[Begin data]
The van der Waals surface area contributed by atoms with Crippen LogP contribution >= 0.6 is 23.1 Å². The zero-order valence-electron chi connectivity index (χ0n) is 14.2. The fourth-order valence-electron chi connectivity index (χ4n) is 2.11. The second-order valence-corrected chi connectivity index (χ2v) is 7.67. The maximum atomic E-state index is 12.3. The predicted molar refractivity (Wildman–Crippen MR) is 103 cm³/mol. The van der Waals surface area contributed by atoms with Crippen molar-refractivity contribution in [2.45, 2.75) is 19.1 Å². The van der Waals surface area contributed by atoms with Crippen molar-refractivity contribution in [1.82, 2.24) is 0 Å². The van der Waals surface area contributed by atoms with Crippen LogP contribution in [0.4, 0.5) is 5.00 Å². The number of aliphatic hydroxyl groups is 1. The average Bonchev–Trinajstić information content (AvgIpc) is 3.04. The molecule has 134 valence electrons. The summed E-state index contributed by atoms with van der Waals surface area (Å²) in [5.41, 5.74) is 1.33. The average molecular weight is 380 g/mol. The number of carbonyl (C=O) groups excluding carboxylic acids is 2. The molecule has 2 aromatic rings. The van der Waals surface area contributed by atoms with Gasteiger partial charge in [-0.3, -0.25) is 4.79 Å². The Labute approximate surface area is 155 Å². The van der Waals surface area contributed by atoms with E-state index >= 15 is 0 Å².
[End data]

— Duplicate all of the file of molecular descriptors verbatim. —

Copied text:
The van der Waals surface area contributed by atoms with Crippen LogP contribution >= 0.6 is 23.1 Å². The zero-order valence-electron chi connectivity index (χ0n) is 14.2. The fourth-order valence-electron chi connectivity index (χ4n) is 2.11. The second-order valence-corrected chi connectivity index (χ2v) is 7.67. The maximum atomic E-state index is 12.3. The predicted molar refractivity (Wildman–Crippen MR) is 103 cm³/mol. The van der Waals surface area contributed by atoms with Crippen molar-refractivity contribution in [2.45, 2.75) is 19.1 Å². The van der Waals surface area contributed by atoms with Crippen molar-refractivity contribution in [1.82, 2.24) is 0 Å². The van der Waals surface area contributed by atoms with Crippen LogP contribution in [0.4, 0.5) is 5.00 Å². The number of aliphatic hydroxyl groups is 1. The average Bonchev–Trinajstić information content (AvgIpc) is 3.04. The molecule has 134 valence electrons. The summed E-state index contributed by atoms with van der Waals surface area (Å²) in [5.41, 5.74) is 1.33. The average molecular weight is 380 g/mol. The number of carbonyl (C=O) groups excluding carboxylic acids is 2. The molecule has 2 aromatic rings. The van der Waals surface area contributed by atoms with Gasteiger partial charge in [-0.3, -0.25) is 4.79 Å². The Labute approximate surface area is 155 Å². The van der Waals surface area contributed by atoms with E-state index >= 15 is 0 Å².